London attacks fuel debate over U.S. transit security


"Debate erupted Thursday over federal funding for U.S. mass transit security after four bombs in London ripped through several commuter subway trains and one bus, killing at least 37 people and injuring hundreds more.

London authorities said the bombs appeared to be a coordinated terrorist attack, but did not know whether suicide bombers set them off or whether bombs had been left in packages."

As I sat in traffic this morning behind a county transit bus, I watched people get on and off. Two or three of them with backpacks. There was no percievable security. I thought, "How hard would it be to someone - anyone, "pack" their backpack with explosives and set it off while on the bus?

Not much. Take a look around you as you go about your day. Look at people on the bus, at the mall, the Wendy's, McDonalds, etc. Not all terrorists look like the "poster" child for Al Qaeda. Today's Al Qaeda isn't the one of 9/11. Today there are hundreds if not thousands of splinter cells throughout the world.

Today wasn't the first time I noticed this "laspe". One day while shopping at the local mall, where it is usually shoulder-to-shoulder people, I noticed many people wearing such packs, or carrying large bags. I saw bags lying alone, packages that may have been innocent enough, yet they were just sitting there. Yes, there were some police and mall security, but in the several hours I was there I didn't see one instance of bag check, or even an interview, and even past my protestations they didn't seem too concerned about the packages.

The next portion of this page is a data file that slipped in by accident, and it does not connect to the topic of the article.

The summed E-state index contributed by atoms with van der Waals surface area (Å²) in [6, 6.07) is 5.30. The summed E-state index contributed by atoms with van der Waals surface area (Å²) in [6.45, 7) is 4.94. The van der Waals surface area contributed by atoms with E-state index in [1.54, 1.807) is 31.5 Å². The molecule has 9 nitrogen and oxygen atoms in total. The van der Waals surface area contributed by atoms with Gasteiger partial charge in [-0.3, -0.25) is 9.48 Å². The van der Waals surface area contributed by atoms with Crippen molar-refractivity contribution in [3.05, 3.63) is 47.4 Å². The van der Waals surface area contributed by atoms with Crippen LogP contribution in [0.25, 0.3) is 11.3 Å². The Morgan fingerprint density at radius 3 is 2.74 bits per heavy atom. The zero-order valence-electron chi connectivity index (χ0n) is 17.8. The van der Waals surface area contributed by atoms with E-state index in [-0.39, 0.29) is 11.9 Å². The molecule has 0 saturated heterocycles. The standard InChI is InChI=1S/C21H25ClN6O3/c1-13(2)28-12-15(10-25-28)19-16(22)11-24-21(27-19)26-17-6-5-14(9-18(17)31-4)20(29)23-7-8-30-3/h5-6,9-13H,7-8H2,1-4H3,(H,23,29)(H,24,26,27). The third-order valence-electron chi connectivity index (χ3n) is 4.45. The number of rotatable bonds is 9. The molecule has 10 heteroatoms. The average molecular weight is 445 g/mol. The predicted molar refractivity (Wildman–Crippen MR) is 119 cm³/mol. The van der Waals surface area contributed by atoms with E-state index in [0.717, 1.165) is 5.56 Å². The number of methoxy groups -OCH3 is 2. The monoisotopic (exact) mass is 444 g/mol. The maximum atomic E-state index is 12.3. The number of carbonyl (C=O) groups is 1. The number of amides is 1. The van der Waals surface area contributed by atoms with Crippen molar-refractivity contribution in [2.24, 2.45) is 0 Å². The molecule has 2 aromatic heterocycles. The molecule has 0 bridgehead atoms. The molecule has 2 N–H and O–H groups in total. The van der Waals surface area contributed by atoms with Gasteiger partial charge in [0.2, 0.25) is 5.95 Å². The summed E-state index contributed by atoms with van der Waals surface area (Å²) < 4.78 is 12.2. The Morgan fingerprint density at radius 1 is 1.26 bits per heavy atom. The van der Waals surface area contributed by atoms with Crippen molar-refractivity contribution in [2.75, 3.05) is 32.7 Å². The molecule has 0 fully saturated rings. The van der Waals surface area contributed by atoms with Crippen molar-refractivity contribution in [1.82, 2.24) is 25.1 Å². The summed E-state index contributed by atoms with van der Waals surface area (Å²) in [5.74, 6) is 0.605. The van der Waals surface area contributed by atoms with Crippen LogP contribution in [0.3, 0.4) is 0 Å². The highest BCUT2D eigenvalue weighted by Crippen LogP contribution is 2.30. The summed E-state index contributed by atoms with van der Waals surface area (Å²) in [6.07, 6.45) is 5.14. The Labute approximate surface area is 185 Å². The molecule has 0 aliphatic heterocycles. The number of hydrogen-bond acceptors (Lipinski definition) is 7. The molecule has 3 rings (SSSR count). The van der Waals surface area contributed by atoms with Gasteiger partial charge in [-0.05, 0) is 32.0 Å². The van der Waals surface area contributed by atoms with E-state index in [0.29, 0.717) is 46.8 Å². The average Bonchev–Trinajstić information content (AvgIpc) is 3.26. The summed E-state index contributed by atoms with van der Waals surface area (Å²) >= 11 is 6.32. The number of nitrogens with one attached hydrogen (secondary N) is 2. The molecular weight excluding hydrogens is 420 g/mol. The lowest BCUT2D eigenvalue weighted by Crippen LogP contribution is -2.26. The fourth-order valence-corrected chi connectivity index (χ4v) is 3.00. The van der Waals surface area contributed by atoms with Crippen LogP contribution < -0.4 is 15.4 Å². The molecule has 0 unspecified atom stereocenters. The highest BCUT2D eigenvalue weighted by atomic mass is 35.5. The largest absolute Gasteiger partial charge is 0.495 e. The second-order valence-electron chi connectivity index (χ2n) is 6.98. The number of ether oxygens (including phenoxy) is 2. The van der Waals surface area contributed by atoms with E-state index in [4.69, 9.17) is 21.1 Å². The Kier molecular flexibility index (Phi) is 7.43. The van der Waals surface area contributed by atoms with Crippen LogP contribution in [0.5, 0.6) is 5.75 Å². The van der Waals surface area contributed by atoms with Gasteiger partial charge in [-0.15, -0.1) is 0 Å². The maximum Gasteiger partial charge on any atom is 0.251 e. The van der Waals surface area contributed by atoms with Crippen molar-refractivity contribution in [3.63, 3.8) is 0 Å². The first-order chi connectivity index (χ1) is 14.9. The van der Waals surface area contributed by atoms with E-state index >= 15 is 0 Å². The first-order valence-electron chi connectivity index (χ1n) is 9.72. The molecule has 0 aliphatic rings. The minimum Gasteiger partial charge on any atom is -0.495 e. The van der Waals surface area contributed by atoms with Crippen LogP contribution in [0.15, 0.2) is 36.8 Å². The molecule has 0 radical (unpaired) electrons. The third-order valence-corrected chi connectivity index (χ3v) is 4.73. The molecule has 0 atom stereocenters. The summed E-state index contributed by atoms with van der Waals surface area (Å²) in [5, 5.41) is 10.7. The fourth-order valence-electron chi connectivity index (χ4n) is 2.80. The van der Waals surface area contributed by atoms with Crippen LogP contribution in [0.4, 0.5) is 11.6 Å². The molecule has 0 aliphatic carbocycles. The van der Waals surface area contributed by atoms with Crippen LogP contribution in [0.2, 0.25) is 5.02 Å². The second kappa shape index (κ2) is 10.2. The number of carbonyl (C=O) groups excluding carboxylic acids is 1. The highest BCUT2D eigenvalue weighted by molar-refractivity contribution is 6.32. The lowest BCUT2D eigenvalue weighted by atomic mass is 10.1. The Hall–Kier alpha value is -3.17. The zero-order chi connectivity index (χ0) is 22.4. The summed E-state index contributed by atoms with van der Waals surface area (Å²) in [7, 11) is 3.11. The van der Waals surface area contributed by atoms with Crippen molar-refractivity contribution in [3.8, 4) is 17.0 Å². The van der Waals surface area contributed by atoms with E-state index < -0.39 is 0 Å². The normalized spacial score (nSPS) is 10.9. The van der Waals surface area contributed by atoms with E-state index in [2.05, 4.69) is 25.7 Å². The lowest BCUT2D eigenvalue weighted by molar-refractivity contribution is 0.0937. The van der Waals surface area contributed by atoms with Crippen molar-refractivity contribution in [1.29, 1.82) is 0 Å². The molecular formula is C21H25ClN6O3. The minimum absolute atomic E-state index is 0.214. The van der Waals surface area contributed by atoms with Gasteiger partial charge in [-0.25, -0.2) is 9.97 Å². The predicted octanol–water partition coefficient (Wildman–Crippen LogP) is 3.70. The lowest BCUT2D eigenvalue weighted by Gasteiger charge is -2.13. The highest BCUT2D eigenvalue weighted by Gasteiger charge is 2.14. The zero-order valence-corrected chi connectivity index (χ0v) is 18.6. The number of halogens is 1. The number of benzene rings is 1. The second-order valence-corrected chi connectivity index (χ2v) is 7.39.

Again, "How hard could it be?"

When we talk "beefing up security", we are a bit naive to think that we can secure every instance in every place. Terrorist don't try to attack when we expect it. Who thought on a clear cool day in New York City that planes would be used as missles?

Who thought that after one of the most happiest days in London, the next could be the most sad?

Terrorists don't always plan a "grand-scale" attack. One terrorist with a device in a backpack is all it takes.

"We have asked state and local leaders and transportation officials to increase their protective measures, including additional law enforcement police, bomb-detecting K-9 teams, increased video surveillance, spot-testing in certain areas, added perimeter barriers, extra intrusion-detection equipment, and increased numbers of inspection of trash receptacles and other storage areas," Chertoff said during a news conference. "But we are not suggesting that people avoid public transportation systems. Rather, we are asking that they use those systems, but with an increased awareness of their surroundings."

While we can fund the hell out of homeland security, and improve all the measures mentioned above, the last sentence tells us the greatest defense we have: That we become more aware of our surroundings. We are at war - today was not the first nor last time these monsters will show their "values".

The government is charged with protecting us, and as far as I am concerned, since 9/11 they have done a stellar job. But like it or not they can't be everywhere, seeing everything, 24/7. It just isn't possible.

Yet we as individuals, Americans are everywhere, doing everything, and if we want to stay safe, we HAVE to be diligent. We have to be aware, lest when we least expect it, terror comes home.


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